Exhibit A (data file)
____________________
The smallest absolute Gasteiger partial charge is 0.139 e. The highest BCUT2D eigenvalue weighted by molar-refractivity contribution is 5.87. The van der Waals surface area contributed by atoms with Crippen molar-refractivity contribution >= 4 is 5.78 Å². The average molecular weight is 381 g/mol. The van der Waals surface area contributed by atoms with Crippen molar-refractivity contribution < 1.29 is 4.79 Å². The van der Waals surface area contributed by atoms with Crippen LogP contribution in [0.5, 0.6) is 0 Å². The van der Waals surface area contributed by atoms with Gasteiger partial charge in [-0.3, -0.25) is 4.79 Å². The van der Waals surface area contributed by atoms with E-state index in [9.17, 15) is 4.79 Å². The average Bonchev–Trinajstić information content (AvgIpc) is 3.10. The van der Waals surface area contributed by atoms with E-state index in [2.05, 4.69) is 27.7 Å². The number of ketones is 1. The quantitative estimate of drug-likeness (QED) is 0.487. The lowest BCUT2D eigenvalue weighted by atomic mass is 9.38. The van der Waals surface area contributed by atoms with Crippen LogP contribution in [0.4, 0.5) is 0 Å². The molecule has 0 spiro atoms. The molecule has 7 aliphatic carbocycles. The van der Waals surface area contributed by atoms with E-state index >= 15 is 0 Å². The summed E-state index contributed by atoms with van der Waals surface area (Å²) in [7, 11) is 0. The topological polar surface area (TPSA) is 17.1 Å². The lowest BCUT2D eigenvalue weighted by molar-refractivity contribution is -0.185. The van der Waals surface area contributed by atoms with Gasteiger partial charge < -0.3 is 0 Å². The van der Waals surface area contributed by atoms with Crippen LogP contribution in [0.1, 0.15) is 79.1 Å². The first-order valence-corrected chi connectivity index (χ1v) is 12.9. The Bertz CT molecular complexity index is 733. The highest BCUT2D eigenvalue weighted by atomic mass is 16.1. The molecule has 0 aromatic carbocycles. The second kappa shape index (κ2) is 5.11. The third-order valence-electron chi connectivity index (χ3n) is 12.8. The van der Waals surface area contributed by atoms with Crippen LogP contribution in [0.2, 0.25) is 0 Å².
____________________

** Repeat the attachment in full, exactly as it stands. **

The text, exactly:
The smallest absolute Gasteiger partial charge is 0.139 e. The highest BCUT2D eigenvalue weighted by molar-refractivity contribution is 5.87. The van der Waals surface area contributed by atoms with Crippen molar-refractivity contribution >= 4 is 5.78 Å². The average molecular weight is 381 g/mol. The van der Waals surface area contributed by atoms with Crippen molar-refractivity contribution < 1.29 is 4.79 Å². The van der Waals surface area contributed by atoms with Crippen LogP contribution in [0.5, 0.6) is 0 Å². The van der Waals surface area contributed by atoms with Gasteiger partial charge in [-0.3, -0.25) is 4.79 Å². The van der Waals surface area contributed by atoms with E-state index in [9.17, 15) is 4.79 Å². The average Bonchev–Trinajstić information content (AvgIpc) is 3.10. The van der Waals surface area contributed by atoms with E-state index in [2.05, 4.69) is 27.7 Å². The number of ketones is 1. The quantitative estimate of drug-likeness (QED) is 0.487. The lowest BCUT2D eigenvalue weighted by atomic mass is 9.38. The van der Waals surface area contributed by atoms with Crippen LogP contribution in [0.4, 0.5) is 0 Å². The molecule has 0 spiro atoms. The molecule has 7 aliphatic carbocycles. The van der Waals surface area contributed by atoms with E-state index >= 15 is 0 Å². The summed E-state index contributed by atoms with van der Waals surface area (Å²) in [7, 11) is 0. The topological polar surface area (TPSA) is 17.1 Å². The lowest BCUT2D eigenvalue weighted by molar-refractivity contribution is -0.185. The van der Waals surface area contributed by atoms with Gasteiger partial charge < -0.3 is 0 Å². The van der Waals surface area contributed by atoms with Crippen LogP contribution in [0.1, 0.15) is 79.1 Å². The first-order valence-corrected chi connectivity index (χ1v) is 12.9. The Bertz CT molecular complexity index is 733. The highest BCUT2D eigenvalue weighted by atomic mass is 16.1. The molecule has 0 aromatic carbocycles. The second kappa shape index (κ2) is 5.11. The third-order valence-electron chi connectivity index (χ3n) is 12.8. The van der Waals surface area contributed by atoms with Crippen LogP contribution in [0.2, 0.25) is 0 Å².